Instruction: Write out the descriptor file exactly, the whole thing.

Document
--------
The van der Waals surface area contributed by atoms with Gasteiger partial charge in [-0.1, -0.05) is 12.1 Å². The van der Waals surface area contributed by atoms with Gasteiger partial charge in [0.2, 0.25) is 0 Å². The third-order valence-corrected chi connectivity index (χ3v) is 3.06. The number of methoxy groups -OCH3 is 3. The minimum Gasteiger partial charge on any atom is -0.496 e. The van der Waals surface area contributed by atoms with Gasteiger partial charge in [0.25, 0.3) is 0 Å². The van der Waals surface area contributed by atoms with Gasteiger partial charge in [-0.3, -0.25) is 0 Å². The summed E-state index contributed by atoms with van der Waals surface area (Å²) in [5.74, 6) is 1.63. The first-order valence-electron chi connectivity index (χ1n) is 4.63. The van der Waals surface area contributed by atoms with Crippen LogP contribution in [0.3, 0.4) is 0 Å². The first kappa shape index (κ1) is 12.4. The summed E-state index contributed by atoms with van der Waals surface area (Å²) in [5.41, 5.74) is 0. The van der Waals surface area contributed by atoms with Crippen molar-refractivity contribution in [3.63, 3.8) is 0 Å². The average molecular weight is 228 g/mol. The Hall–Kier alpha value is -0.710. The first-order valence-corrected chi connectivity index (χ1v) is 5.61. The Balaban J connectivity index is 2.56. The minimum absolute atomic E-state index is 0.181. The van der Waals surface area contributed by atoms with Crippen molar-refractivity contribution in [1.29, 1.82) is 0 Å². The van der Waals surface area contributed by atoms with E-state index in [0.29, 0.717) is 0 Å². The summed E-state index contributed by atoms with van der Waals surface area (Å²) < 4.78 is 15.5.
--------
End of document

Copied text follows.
The van der Waals surface area contributed by atoms with Gasteiger partial charge in [-0.1, -0.05) is 12.1 Å². The van der Waals surface area contributed by atoms with Gasteiger partial charge in [0.2, 0.25) is 0 Å². The third-order valence-corrected chi connectivity index (χ3v) is 3.06. The number of methoxy groups -OCH3 is 3. The minimum Gasteiger partial charge on any atom is -0.496 e. The van der Waals surface area contributed by atoms with Gasteiger partial charge in [0.25, 0.3) is 0 Å². The van der Waals surface area contributed by atoms with Gasteiger partial charge in [-0.3, -0.25) is 0 Å². The summed E-state index contributed by atoms with van der Waals surface area (Å²) in [5.74, 6) is 1.63. The first-order valence-electron chi connectivity index (χ1n) is 4.63. The van der Waals surface area contributed by atoms with Crippen LogP contribution in [0.3, 0.4) is 0 Å². The first kappa shape index (κ1) is 12.4. The summed E-state index contributed by atoms with van der Waals surface area (Å²) in [5.41, 5.74) is 0. The van der Waals surface area contributed by atoms with Crippen molar-refractivity contribution in [3.63, 3.8) is 0 Å². The average molecular weight is 228 g/mol. The Hall–Kier alpha value is -0.710. The first-order valence-corrected chi connectivity index (χ1v) is 5.61. The Balaban J connectivity index is 2.56. The minimum absolute atomic E-state index is 0.181. The van der Waals surface area contributed by atoms with Crippen molar-refractivity contribution in [1.29, 1.82) is 0 Å². The van der Waals surface area contributed by atoms with E-state index in [0.29, 0.717) is 0 Å². The summed E-state index contributed by atoms with van der Waals surface area (Å²) < 4.78 is 15.5.